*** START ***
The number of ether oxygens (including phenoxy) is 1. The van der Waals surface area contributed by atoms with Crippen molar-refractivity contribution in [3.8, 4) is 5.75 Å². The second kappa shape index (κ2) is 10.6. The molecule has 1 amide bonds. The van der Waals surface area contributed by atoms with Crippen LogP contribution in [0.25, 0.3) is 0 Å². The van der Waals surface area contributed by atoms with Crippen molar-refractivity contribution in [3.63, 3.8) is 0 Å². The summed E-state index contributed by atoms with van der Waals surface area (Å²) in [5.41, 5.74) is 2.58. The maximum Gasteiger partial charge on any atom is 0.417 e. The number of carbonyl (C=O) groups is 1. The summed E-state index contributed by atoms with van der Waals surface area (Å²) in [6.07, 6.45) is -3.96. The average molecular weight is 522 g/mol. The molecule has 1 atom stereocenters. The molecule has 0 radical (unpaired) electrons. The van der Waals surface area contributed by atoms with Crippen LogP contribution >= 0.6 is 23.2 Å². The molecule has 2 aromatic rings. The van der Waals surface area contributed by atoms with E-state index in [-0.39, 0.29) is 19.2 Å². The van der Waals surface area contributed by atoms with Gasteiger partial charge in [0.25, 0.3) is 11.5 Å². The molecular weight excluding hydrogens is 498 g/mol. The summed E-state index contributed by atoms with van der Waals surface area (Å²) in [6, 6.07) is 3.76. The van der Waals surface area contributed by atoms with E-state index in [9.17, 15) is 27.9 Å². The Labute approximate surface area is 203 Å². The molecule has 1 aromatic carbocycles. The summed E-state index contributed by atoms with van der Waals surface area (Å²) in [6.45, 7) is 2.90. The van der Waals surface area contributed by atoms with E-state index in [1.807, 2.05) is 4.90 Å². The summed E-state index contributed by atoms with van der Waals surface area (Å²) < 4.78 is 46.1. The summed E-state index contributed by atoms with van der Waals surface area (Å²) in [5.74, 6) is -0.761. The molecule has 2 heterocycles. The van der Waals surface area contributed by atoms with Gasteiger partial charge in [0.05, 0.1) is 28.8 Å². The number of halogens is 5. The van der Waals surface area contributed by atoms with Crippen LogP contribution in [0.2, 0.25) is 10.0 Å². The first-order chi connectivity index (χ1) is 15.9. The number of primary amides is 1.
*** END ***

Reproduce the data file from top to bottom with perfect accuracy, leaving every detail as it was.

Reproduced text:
The number of ether oxygens (including phenoxy) is 1. The van der Waals surface area contributed by atoms with Crippen molar-refractivity contribution in [3.8, 4) is 5.75 Å². The second kappa shape index (κ2) is 10.6. The molecule has 1 amide bonds. The van der Waals surface area contributed by atoms with Crippen LogP contribution in [0.25, 0.3) is 0 Å². The van der Waals surface area contributed by atoms with Crippen molar-refractivity contribution in [3.63, 3.8) is 0 Å². The summed E-state index contributed by atoms with van der Waals surface area (Å²) in [5.41, 5.74) is 2.58. The maximum Gasteiger partial charge on any atom is 0.417 e. The number of carbonyl (C=O) groups is 1. The summed E-state index contributed by atoms with van der Waals surface area (Å²) in [6.07, 6.45) is -3.96. The average molecular weight is 522 g/mol. The molecule has 1 atom stereocenters. The molecule has 0 radical (unpaired) electrons. The van der Waals surface area contributed by atoms with Crippen LogP contribution >= 0.6 is 23.2 Å². The molecule has 2 aromatic rings. The van der Waals surface area contributed by atoms with E-state index in [-0.39, 0.29) is 19.2 Å². The van der Waals surface area contributed by atoms with Gasteiger partial charge in [0.25, 0.3) is 11.5 Å². The molecular weight excluding hydrogens is 498 g/mol. The summed E-state index contributed by atoms with van der Waals surface area (Å²) in [6, 6.07) is 3.76. The van der Waals surface area contributed by atoms with E-state index in [9.17, 15) is 27.9 Å². The Labute approximate surface area is 203 Å². The molecule has 1 aromatic carbocycles. The summed E-state index contributed by atoms with van der Waals surface area (Å²) in [6.45, 7) is 2.90. The van der Waals surface area contributed by atoms with E-state index in [1.807, 2.05) is 4.90 Å². The summed E-state index contributed by atoms with van der Waals surface area (Å²) < 4.78 is 46.1. The summed E-state index contributed by atoms with van der Waals surface area (Å²) in [5.74, 6) is -0.761. The molecule has 2 heterocycles. The van der Waals surface area contributed by atoms with Gasteiger partial charge in [0.05, 0.1) is 28.8 Å². The number of halogens is 5. The van der Waals surface area contributed by atoms with Crippen LogP contribution in [0.2, 0.25) is 10.0 Å². The first-order chi connectivity index (χ1) is 15.9. The number of primary amides is 1.